“Any fire?” My husband shouted from the basement.
I peeked over the chair I was hiding behind. “No. No fire.”
“Try turning it on.” He yelled, “But, look away while you do it.”
I reached for the chain, shielding my eyes with my other hand. Like that would protect me form an exploding light bulb. I gave it a tug.
“Hey, hey!” My husband had come up from the basement where he’d spent the better part of the afternoon manning the electrical box. “It works!”
Hanging the new hall chandelier I had made in class ended up being a minor ordeal. I had put it on my husband’s honey do list knowing that it would take two people to accomplish, but I didn’t realize it would turn out to be the feat that it was. It was mostly my fault.
I’d been sitting on this pile of old Chambord bottles for a couple years. They came from various parties and people. Once the neighbors knew I thought they were interesting, we struck a deal. He got the plastic piece around the outside, and I got the beautiful round bottle. I was able to accrue a lovely pile of holy hand grenades. Once, I had to fend off my husband wielding a garbage bag and once I rescued one from the recycling. My husband followed me back to the house, “Emily, what are you going to do with them?” “Make a chandelier.” It was a desperate, spur of the moment thought that was only meant to placate my husband’s concern that I was turning the basement into a flea market. But, as it turned out, it wasn’t a bad idea. Though, maybe not a well thought out one.
We needed a light in our hall anyway. The one that was there was broken and we had been using a flashlight to peer in the linen cabinet for years. I used a light base from another part of the house, a bunch of wire, and some ball bearings. I was short a bottle, so my project went on hold until we could drink through another. Chambord is great in a cocktail, but you don’t need much. It was more of a challenge than I thought. We made cocktails we called “interesting.” Like, a pineapple juice, Chambord, dark rum concoction I named a Bleeding Kraken. It tasted good, but it looked like what comes out of a faucet that hasn’t been turned on for a while. Eventually, I finished the chandelier and proudly held it in place to see what it would look like. That’s when I realized the fixture was wired to use a chain, not a switch. I didn’t design my chandelier with a chain. Back to the workshop.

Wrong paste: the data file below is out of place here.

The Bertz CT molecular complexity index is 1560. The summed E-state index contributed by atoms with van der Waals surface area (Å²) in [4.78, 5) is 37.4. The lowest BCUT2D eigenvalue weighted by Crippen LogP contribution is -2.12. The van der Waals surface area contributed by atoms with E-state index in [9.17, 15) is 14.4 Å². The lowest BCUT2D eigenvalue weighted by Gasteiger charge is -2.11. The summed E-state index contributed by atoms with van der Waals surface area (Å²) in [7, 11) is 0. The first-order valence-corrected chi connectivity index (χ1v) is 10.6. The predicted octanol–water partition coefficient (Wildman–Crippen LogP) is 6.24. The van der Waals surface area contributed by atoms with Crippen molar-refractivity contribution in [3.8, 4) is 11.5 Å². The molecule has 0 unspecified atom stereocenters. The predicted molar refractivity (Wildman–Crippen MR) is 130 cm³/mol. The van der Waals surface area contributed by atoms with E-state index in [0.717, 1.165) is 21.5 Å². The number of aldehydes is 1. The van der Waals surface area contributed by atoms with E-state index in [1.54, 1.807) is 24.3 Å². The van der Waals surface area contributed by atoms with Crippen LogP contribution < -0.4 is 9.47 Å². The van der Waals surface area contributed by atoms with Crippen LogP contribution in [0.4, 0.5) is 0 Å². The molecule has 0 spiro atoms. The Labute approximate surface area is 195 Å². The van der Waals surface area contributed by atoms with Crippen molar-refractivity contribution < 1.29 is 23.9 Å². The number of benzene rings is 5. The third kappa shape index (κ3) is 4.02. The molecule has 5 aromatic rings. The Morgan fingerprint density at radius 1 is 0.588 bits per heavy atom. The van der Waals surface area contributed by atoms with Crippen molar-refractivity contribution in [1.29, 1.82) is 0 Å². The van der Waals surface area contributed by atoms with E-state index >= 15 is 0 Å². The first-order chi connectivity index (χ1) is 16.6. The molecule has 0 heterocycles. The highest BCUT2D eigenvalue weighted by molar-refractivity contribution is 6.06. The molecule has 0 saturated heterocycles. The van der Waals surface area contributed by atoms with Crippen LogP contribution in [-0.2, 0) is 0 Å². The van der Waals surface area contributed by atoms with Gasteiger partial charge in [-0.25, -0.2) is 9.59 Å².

Then there was the problem with the nest of excess wire hidden inside the chandelier. Once hung, my husband flipped the breaker and POP! Everything went out. The wire holding the bottles in place was touching a live wire from the house. We took it down. Did I mention that it’s heavy? I fixed that problem with most of a role of electrical tape. But, the problems progressed. We put it up and took it down four times before it actually worked.
Now, it hangs securely and lit. I like it. It casts a pretty shadow through the hall. And, I should take a moment to thank my husband for being patient and supporting my elaborate plans, no matter how many times he has to check the breakers.